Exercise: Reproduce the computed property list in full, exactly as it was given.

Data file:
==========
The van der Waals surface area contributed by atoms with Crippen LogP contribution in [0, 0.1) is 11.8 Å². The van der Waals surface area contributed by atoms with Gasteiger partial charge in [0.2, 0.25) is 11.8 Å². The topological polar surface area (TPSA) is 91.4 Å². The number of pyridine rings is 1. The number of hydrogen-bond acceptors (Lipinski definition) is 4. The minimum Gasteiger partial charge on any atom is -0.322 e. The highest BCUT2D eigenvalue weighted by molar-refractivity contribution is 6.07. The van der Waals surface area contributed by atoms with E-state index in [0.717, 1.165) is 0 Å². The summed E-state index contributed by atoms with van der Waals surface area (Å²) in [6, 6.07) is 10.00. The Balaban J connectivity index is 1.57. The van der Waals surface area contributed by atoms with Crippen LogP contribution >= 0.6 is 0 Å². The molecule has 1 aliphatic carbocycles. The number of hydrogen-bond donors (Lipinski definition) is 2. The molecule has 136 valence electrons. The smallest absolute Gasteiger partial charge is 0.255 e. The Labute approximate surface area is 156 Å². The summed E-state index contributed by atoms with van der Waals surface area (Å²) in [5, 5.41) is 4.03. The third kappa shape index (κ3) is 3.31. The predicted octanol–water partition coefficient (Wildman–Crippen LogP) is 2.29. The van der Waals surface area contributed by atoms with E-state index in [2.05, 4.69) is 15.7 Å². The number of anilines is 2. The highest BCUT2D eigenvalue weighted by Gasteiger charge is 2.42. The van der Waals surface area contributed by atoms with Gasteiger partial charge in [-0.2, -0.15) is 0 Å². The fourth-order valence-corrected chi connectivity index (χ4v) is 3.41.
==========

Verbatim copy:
The van der Waals surface area contributed by atoms with Crippen LogP contribution in [0, 0.1) is 11.8 Å². The van der Waals surface area contributed by atoms with Gasteiger partial charge in [0.2, 0.25) is 11.8 Å². The topological polar surface area (TPSA) is 91.4 Å². The number of pyridine rings is 1. The number of hydrogen-bond acceptors (Lipinski definition) is 4. The minimum Gasteiger partial charge on any atom is -0.322 e. The highest BCUT2D eigenvalue weighted by molar-refractivity contribution is 6.07. The van der Waals surface area contributed by atoms with E-state index in [0.717, 1.165) is 0 Å². The summed E-state index contributed by atoms with van der Waals surface area (Å²) in [6, 6.07) is 10.00. The Balaban J connectivity index is 1.57. The van der Waals surface area contributed by atoms with Crippen LogP contribution >= 0.6 is 0 Å². The molecule has 1 aliphatic carbocycles. The number of hydrogen-bond donors (Lipinski definition) is 2. The molecule has 136 valence electrons. The smallest absolute Gasteiger partial charge is 0.255 e. The Labute approximate surface area is 156 Å². The summed E-state index contributed by atoms with van der Waals surface area (Å²) in [5, 5.41) is 4.03. The third kappa shape index (κ3) is 3.31. The predicted octanol–water partition coefficient (Wildman–Crippen LogP) is 2.29. The van der Waals surface area contributed by atoms with E-state index in [2.05, 4.69) is 15.7 Å². The number of anilines is 2. The highest BCUT2D eigenvalue weighted by Gasteiger charge is 2.42. The van der Waals surface area contributed by atoms with Gasteiger partial charge in [-0.2, -0.15) is 0 Å². The fourth-order valence-corrected chi connectivity index (χ4v) is 3.41.